Well, I’m trying now. A series of events in my life have brought me to a place where there is nothing standing in my way of “going for it”. If it doesn’t happen, it sure won’t be for lack of trying on my part.

In closing, let me just say that all the praise and glory for ANY success I may have goes right back to the one who gave me the talent and the opportunities to use it. If possiblem  it would be wonderful to only be involved in Christian…faith-based…tedemptive…family-friendly films. To me, these types of films are much more than just entertaining. The viewing of them often results in lives being changed and so being a part of such films can bring about rewards that are not just temporary, but indeed eternal.

Thank you again for the honor you’ve given me in asking me to do this, and even though it’s not necessarily “Christian” per se, I’d like to end with this quote by President Theodore Roosevelt.

“It is not the critic who counts; not the man who points out how the strong man stumbles, or where the doer of deeds could have done them better. The credit belongs to the man who is actually in the arena, whose face is marred by dust and sweat and blood; who strives valiantly; who errs, who comes short again and again, because there is no effort without error and shortcoming; but who does actually strive to do the deeds; who knows great enthusiasms, the great devotions; who spends himself in a worthy cause; who at the best knows in the end the triumph of high achievement, and who at the worst, if he fails, at least fails while daring greatly, so that his place shall never be with those cold and timid souls who neither know victory nor defeat.”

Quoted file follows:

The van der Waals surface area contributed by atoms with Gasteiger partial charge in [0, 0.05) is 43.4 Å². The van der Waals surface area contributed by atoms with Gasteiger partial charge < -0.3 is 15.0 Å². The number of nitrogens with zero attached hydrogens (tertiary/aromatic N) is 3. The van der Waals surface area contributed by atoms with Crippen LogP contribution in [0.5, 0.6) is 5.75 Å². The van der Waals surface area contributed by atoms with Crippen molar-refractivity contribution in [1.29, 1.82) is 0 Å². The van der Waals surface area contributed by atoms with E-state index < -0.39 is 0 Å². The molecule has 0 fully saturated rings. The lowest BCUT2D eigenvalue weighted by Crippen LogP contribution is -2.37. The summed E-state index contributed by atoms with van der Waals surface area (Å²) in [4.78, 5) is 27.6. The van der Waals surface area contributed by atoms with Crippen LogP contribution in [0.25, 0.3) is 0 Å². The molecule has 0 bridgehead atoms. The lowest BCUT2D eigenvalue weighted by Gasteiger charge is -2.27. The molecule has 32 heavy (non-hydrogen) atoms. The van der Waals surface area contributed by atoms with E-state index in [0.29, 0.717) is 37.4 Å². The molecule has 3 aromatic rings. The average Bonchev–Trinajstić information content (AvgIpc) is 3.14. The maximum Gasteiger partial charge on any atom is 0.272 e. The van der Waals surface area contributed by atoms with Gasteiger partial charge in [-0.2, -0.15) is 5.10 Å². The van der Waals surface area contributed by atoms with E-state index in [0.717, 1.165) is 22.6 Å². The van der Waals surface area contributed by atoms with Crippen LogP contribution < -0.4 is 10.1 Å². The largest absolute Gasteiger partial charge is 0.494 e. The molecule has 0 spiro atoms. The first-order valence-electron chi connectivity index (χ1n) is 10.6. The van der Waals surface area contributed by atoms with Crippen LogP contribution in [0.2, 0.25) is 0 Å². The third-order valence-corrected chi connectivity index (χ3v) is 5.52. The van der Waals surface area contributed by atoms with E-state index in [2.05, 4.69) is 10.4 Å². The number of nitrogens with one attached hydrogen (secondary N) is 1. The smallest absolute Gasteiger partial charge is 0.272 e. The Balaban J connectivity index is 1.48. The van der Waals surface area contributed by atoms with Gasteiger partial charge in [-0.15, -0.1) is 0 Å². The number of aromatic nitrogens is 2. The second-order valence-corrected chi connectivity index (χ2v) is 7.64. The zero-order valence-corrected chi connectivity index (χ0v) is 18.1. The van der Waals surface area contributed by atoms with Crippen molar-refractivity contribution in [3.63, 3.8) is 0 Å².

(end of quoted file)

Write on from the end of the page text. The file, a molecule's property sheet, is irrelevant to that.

― Theodore Roosevelt

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Written by Sharon Wilharm

I'm a female filmmaker, blogger, and speaker with over a decade of industry experience. I'm passionate about visual storytelling. I know firsthand that you don't have to spend a fortune to make a good movie, and you can tell a powerful story without ever saying a word. My desire with Faith Flix is to educate, inspire, and encourage my fellow filmmakers. I know that Christian filmmakers can make better movies, but it takes education and hard work. I'll help with the education and leave you to do the hard work.

4 comments

  1. Nice interview.. My Dad also played Lazar Wolf in a local production here. He had an amazing singing voice as well. Sadly he died when he was just 59. Lung Cancer. You have plenty of time to do what the Father has called you to do. Don’t measure your success by anyone else. Just Him.